First, let's face it-there are any number of ways you could do this.
But after years of fighting a mess of resistors in a Plano box and looking up the color codes with an online calculator whenever I needed a specific value I didn't know off the top of my head I finally went through and did this last night:
This works well if your collection is in that 500-1000 piece range (sold in odd configurations at RadioShack and several online houses) and you already have a setup that is dependent on plastic cases like this one-say a tool-box style carrier or a slide out shelf of them. I did roughly the same thing with caps/semiconductors/small hardware/misc parts, but those tended to be easier to sort by size. Resistors not so much. (I do like the three-ring binder full of buisness card holders idea, but I had committed to this already when I saw that.)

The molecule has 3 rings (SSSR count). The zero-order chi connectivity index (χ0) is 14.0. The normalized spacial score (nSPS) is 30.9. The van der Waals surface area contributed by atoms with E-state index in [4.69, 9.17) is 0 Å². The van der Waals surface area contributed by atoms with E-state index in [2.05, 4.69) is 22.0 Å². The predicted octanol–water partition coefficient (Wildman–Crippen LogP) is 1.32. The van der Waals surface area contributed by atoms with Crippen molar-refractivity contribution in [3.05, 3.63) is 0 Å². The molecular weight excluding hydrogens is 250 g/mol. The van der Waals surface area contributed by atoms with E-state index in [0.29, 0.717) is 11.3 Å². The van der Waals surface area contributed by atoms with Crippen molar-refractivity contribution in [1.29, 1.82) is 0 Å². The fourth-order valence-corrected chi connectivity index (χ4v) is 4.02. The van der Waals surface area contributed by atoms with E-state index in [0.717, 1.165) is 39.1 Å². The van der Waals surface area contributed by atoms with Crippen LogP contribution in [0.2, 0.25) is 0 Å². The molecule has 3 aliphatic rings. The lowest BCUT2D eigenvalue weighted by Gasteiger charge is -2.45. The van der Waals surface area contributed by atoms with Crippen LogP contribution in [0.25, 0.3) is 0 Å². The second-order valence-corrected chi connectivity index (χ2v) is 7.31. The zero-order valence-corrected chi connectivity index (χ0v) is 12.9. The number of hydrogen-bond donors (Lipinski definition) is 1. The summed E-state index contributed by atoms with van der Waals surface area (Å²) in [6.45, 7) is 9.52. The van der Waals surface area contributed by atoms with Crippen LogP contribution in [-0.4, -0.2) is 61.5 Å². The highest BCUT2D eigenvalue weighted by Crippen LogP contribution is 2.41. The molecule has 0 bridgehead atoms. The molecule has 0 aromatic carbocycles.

What really sets this organization apart for me is the division method. Ever since I was 12, when reading resistor codes it was always that third band that threw me off. It turns out that for a plastic case like the one in the photo, it's the third band that makes it easy to organize them. About 7-8 divisions is perfect-and there are only 8 possibilities for band 3 on E12/E24s (the 5 bands still f me up-I say screw them.) So dividing things into 1-9.1Ω, 10-91Ω, 100-910Ω, etc. works pretty well. (I put the 10M ones in with the 1-9Ms because why dedicate one compartment to a single value?) The extra compartments work for CdS cells, panel-mount pots, wire-wounds, etc.
Further, I found that you don't necessarily have to use a pemanent ("Sharpie") style marker to color code the wells. "Crayola" brand water marker dyes seem to be holding up just fine. Of course there isn't a "Gold" one of those, but that's easy enough to remember.
Also, just so I know I'm not getting my reads wrong, I put this chart on the hood:
It's nice to have when it's late and your eyes and brain are tired.